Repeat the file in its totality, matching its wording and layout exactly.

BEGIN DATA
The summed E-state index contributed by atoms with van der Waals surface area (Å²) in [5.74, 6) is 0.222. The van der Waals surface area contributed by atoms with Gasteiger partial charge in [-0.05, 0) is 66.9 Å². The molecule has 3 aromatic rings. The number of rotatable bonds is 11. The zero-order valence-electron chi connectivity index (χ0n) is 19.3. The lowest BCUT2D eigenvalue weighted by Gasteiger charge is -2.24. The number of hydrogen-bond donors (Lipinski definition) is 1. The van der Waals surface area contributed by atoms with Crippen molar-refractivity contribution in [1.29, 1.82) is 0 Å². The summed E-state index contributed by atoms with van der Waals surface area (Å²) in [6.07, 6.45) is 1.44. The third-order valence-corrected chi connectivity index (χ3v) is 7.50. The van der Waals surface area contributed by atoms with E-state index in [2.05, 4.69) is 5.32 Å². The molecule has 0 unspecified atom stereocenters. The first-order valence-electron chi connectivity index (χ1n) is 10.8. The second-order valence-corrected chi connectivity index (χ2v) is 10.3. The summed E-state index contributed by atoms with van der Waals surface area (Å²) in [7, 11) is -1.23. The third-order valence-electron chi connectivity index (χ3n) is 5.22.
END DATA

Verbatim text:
The summed E-state index contributed by atoms with van der Waals surface area (Å²) in [5.74, 6) is 0.222. The van der Waals surface area contributed by atoms with Gasteiger partial charge in [-0.05, 0) is 66.9 Å². The molecule has 3 aromatic rings. The number of rotatable bonds is 11. The zero-order valence-electron chi connectivity index (χ0n) is 19.3. The lowest BCUT2D eigenvalue weighted by Gasteiger charge is -2.24. The number of hydrogen-bond donors (Lipinski definition) is 1. The van der Waals surface area contributed by atoms with Crippen molar-refractivity contribution in [1.29, 1.82) is 0 Å². The summed E-state index contributed by atoms with van der Waals surface area (Å²) in [6.07, 6.45) is 1.44. The third-order valence-corrected chi connectivity index (χ3v) is 7.50. The van der Waals surface area contributed by atoms with E-state index in [2.05, 4.69) is 5.32 Å². The molecule has 0 unspecified atom stereocenters. The first-order valence-electron chi connectivity index (χ1n) is 10.8. The second-order valence-corrected chi connectivity index (χ2v) is 10.3. The summed E-state index contributed by atoms with van der Waals surface area (Å²) in [7, 11) is -1.23. The third-order valence-electron chi connectivity index (χ3n) is 5.22.